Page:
Paralympics chiefs have run into an emotive international backlash after their decision to allow Russian and Belarusian athletes to compete at the Winter Games.
- The IPC has decided that Russian and Belarusian athletes can compete as ‘neutrals’ at the Beijing Winter Paralympics
- Ukrainian athletes have responded with fierce criticism of the decision amid the ongoing Russian invasion
- IPC president Andrew Parsons was confronted at a press conference with the picture of a Ukrainian biathlete who died in military action in his country
The International Paralympic Committee (IPC) decided on Wednesday to go against the widespread demands that the two countries’ Paralympians be banned from the Beijing Games following Russia’s Belarusian-aided invasion of Ukraine.
Instead, the IPC decided they could still take part under the Paralympic flag as “neutral” athletes while not being included in the official medal table.
But the rulings were swiftly condemned by angry Ukrainian athletes and national Paralympic bodies as being a weak and “wrong” response to the growing crisis.
The most heart-rending response came in Beijing just hours after the announcement.
A reporter from the Kyiv Post newspaper asked IPC president Andrew Parsons at a news conference what he would say to the family of 19-year-old Ukrainian biathlete Yevhen Malyshev, who had just died in military action.
“I cannot even start to imagine the pain that his family is feeling at the moment,” Parsons said after the reporter held up Malyshev’s picture to show him.
“I can only tell them that my deepest thoughts are with them. This is absolutely not fair. It is disgusting. It is against humanity.”
Yet Brazilian Parsons also defended the decision not to expel Russian and Belarusian athletes, saying that the rules of the IPC did not allow it and that the Bonn-based organisation would have any expulsion “overturned in the German court of law.”
International Paralympic Committee (IPC) president Andrew Parsons says his organisation did not have the powers to peaks to ban Russian and Belarus athletes from Beijing.(AP: Andy Wong)
There was a furious response to the decision in a statement from a group of Ukrainian athletes in conjunction with reform group Global Athlete.
“Yevhen Malyshev was killed in combat in Ukraine, defending his country against Russia’s attack. How many more lives need to be lost before sport implements meaningful sanctions?” the statement said.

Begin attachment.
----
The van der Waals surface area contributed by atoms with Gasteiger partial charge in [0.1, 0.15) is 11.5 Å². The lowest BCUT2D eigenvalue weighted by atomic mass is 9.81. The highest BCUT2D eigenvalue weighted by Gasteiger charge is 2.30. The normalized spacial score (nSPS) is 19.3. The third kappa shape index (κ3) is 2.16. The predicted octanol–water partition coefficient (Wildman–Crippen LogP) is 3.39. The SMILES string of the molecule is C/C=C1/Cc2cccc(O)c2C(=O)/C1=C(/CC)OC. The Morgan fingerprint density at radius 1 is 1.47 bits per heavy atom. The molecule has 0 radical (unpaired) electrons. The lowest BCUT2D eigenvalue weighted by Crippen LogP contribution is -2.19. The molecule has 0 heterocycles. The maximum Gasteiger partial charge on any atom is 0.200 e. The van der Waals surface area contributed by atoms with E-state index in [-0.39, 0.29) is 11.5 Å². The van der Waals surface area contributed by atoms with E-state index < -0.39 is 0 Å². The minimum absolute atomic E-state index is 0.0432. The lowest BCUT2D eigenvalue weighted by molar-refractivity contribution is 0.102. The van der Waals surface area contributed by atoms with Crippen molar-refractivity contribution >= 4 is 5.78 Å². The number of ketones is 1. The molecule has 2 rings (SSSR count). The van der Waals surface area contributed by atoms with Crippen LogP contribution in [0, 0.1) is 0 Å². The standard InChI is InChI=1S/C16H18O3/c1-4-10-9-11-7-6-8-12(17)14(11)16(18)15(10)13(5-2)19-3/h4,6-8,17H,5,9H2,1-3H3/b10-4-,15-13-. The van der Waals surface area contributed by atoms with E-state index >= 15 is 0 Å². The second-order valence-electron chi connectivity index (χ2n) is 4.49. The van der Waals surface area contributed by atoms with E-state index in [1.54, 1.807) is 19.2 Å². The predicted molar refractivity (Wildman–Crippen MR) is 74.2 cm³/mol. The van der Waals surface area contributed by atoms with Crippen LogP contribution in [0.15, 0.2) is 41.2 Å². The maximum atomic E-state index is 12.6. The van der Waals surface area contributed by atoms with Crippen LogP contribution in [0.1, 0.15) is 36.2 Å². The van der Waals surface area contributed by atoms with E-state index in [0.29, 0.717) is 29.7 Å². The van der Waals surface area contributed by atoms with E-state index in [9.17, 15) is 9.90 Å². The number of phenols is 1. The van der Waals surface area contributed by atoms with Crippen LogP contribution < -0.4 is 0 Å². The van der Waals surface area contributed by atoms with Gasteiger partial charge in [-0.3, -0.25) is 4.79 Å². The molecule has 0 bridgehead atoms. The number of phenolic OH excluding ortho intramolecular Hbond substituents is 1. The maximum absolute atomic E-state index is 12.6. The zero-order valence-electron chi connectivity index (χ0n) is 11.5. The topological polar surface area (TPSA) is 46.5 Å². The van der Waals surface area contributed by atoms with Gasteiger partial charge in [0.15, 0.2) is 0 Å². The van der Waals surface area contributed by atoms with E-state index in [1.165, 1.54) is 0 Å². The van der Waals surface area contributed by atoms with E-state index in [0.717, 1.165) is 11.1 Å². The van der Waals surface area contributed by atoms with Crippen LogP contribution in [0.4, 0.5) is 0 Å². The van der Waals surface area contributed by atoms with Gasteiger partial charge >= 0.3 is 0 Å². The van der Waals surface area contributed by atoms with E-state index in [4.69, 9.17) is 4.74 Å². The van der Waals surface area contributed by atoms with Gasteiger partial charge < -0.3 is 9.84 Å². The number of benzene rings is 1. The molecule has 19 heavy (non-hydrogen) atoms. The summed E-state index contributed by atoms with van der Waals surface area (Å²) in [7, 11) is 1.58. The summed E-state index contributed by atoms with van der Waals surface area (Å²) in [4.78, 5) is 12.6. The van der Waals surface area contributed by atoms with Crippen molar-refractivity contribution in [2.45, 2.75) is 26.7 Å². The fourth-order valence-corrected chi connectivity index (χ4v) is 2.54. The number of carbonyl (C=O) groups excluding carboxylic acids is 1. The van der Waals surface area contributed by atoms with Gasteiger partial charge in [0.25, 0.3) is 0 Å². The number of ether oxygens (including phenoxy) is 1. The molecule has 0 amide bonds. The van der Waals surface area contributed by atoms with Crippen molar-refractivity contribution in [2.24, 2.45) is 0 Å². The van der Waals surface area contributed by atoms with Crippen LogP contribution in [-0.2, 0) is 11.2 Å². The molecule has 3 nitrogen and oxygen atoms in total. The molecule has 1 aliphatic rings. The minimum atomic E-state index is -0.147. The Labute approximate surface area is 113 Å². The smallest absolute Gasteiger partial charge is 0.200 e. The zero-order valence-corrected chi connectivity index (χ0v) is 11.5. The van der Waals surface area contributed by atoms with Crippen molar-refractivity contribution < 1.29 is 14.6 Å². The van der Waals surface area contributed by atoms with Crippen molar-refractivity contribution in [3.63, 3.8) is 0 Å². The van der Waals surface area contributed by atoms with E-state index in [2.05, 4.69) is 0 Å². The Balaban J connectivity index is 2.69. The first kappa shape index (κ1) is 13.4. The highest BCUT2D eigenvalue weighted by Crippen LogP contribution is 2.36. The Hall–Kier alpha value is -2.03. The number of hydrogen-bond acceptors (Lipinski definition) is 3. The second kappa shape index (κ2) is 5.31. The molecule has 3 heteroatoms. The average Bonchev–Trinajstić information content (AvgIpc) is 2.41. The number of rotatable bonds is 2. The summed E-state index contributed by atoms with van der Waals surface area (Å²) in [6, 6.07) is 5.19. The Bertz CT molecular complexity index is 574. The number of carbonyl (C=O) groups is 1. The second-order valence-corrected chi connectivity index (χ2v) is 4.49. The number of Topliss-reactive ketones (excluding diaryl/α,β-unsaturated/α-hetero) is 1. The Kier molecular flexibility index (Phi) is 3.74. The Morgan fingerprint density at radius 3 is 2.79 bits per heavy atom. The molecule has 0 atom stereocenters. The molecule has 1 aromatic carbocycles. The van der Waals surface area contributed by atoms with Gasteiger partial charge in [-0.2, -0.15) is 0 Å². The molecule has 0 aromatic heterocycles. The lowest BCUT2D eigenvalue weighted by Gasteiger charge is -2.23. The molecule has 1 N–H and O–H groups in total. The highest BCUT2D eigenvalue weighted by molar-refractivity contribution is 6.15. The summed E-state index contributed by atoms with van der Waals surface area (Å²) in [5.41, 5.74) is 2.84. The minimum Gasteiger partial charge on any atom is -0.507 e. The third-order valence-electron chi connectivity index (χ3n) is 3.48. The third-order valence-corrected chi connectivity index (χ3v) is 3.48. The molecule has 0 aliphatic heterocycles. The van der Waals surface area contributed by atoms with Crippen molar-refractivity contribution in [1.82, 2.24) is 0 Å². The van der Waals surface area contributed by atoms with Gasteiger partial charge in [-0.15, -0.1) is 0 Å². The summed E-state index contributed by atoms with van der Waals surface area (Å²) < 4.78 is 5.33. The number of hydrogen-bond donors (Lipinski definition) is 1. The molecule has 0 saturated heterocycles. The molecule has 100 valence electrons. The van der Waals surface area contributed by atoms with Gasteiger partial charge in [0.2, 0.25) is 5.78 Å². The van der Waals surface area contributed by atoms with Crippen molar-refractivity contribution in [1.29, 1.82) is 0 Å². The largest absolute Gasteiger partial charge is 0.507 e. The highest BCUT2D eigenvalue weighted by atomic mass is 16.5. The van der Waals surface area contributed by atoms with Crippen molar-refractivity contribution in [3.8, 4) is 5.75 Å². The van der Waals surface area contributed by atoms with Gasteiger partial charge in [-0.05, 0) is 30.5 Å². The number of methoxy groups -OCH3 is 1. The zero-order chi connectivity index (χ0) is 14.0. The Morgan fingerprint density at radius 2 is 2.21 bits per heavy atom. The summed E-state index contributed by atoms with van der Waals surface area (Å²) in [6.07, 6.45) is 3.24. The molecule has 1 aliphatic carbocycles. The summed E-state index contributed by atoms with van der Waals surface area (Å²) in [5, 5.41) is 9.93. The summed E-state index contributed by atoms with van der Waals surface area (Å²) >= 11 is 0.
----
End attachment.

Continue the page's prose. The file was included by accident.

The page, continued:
“With or without a neutral label, the Russian and Belarusian authorities will use their athletes’ participation in these Games as state propaganda.
“Lives are being lost, families are being torn apart and tears flow for the Ukrainian nation.
“The IPC and sport cannot stop the violence, but they could have sent a message that Russia and Belarus’s actions warrant the toughest sanctions and complete isolation.”
Paralympics Australia had been among many national organisations wanting to see a blanket ban on Russian and Belarusian athletes.
Jock O’Callaghan, president of Paralympics Australia, had said in a statement on Wednesday: “We cannot ignore the humanitarian crisis before us.
“We oppose these hostilities and join the growing number of sporting institutions from across the globe, including within the Paralympic family, who are calling for an immediate ban on Russian and Belarusian participation at all sporting events.”
Britain was the first country to hit out at the IPC rulings, with UK Culture Secretary Nadine Dorries saying she was “extremely disappointed in the IPC”, who she said had made the wrong decision.
“I call on them to urgently reconsider.
“They must join the rest of the world in condemning this barbaric invasion by banning Russian and Belarusian athletes from competing,” she added, making it clear Britain would further consider its next actions.
The US Olympic & Paralympic Committee also declared its disappointment while the Canadian Paralympic Committee (CPC) said it would have liked Russia and Belarus to be expelled but understood it was not possible because of the legal problems.
Most of the Russian athletes were already in Beijing for the Games which begin on Friday while the 20-strong Ukrainian team, accompanied by nine guides, arrived on Wednesday.
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